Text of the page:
In her prime, the Dakota was a technological marvel and is still one of the most iconic and successful planes ever built.
The aircraft was used by KLM until January 1974 when when she made an emergency belly landing in Broome, Western Australia, which is where the Dakota called home until arriving at the Hitzerts’ in 2012.
With no social media platforms, this unique accommodation relies on word of mouth and TripAdvisor – and it appears to be paying off, as the Dakota has a five star rating from guests on the travel advisory platform.
The property boasts its own airfield, making it ‘the perfect base to explore the region with your aircraft’ (if you’re lucky enough to own one!). Guests can also purchase bags of Dutch spelt flour which are ground on site at the Lily windmill.
4. Notel, Melbourne
Positioned on the roof of a nondescript car park, Notel prides itself on being ‘like no hotel you’ve ever been to’ thanks to the off-the-wall nature of its’ rooms – six 31-foot Airstream trailers.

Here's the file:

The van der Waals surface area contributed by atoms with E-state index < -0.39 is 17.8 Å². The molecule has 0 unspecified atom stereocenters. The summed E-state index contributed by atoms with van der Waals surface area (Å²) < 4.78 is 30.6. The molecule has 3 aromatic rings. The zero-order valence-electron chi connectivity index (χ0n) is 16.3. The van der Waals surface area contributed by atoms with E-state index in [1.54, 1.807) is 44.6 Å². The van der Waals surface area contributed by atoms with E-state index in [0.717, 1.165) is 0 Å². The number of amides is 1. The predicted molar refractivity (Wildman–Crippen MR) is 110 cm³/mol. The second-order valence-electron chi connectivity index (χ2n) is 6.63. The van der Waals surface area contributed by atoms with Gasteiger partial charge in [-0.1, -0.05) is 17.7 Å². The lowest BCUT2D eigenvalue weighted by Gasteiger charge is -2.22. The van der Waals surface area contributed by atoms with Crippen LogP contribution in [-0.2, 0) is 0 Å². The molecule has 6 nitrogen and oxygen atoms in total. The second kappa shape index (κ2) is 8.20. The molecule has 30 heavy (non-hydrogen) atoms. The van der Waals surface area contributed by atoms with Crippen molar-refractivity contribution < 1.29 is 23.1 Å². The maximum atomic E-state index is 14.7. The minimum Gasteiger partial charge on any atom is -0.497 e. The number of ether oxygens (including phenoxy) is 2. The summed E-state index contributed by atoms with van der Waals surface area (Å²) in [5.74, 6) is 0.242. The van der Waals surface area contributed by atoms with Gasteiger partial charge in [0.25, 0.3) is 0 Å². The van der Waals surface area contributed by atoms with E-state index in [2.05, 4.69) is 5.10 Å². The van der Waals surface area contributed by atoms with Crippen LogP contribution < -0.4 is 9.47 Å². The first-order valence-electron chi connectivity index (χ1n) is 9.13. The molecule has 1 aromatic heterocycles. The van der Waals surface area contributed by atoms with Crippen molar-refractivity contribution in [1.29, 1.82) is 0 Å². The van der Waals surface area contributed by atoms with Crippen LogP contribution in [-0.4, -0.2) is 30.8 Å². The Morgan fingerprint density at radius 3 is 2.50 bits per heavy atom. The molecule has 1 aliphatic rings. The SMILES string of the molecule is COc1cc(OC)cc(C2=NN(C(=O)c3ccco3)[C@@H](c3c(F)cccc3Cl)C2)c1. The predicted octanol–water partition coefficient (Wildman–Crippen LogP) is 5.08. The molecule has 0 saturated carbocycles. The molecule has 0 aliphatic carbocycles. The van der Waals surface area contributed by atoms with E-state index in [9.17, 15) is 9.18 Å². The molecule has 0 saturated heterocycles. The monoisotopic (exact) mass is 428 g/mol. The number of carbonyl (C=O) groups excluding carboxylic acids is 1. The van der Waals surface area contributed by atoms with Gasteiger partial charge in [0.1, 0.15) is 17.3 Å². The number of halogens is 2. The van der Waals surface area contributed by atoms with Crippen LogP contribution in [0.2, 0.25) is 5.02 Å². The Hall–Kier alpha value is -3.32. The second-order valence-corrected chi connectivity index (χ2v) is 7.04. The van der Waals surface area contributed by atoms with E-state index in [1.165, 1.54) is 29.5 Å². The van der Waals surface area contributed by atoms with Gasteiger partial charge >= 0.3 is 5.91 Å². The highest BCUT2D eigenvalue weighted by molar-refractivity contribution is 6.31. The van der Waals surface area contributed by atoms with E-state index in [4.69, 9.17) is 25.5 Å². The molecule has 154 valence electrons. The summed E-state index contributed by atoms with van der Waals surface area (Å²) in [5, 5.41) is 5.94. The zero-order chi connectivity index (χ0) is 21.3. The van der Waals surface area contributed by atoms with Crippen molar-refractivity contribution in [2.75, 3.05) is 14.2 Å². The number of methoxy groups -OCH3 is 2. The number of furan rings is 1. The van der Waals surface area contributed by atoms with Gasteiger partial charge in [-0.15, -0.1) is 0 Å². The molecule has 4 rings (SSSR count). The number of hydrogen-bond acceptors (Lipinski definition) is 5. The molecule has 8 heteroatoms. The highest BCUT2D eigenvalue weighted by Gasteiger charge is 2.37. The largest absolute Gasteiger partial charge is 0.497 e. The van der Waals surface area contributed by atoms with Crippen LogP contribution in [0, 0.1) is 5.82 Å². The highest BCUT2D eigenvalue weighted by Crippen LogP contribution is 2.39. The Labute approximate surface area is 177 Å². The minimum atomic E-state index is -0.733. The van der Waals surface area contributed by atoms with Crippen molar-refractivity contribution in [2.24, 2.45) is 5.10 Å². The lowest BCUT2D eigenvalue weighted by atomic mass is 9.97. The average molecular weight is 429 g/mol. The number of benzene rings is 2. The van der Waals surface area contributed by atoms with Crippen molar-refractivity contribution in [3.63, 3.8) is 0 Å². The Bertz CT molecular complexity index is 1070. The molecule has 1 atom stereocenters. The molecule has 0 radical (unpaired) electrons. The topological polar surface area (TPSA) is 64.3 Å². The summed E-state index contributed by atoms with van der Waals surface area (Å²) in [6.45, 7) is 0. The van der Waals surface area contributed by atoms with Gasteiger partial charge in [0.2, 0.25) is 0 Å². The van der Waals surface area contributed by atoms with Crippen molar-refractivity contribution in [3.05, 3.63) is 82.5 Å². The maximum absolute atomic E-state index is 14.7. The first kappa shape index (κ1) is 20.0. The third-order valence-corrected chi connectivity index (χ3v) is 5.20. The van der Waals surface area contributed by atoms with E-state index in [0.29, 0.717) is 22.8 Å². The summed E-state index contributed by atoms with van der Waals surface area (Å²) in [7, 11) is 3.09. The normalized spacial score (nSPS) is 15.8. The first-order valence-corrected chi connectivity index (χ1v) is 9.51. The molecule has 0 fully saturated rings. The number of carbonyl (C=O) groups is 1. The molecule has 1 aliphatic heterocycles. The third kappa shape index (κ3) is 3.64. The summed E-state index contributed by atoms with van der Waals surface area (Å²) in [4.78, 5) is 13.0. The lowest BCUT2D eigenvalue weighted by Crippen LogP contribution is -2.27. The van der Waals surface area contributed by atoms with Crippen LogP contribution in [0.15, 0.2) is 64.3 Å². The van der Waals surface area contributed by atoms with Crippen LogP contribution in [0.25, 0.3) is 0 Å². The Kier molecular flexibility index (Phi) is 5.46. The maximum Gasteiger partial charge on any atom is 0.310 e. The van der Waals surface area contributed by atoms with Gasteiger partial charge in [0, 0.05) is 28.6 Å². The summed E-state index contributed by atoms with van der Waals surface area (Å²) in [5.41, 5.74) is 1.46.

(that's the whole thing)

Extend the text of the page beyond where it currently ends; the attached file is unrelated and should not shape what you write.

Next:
Like clandestine speakeasy’s of the prohibition era, Notel is tucked away from view while sitting right in the thick of things, perched just above Melbourne’s famous Flinders Lane.
With Airstreams starting at $395 a night, the venue take bookings up to six months in advance to accommodate the volume of interest.
Business is sure to be booming for the alternative accommodation after Kourtney Kardashian and boyfriend Younes Bendjima took a trip to a vintage Airstream in Malibu, California for the mother-of-three’s 39th birthday in April.
‘Notel is a completely different experience, as soon as you start the booking process; the entry to the hotel is hidden like a bar during prohibition, we use cheeky language with our guests – it’s just different from start to finish.’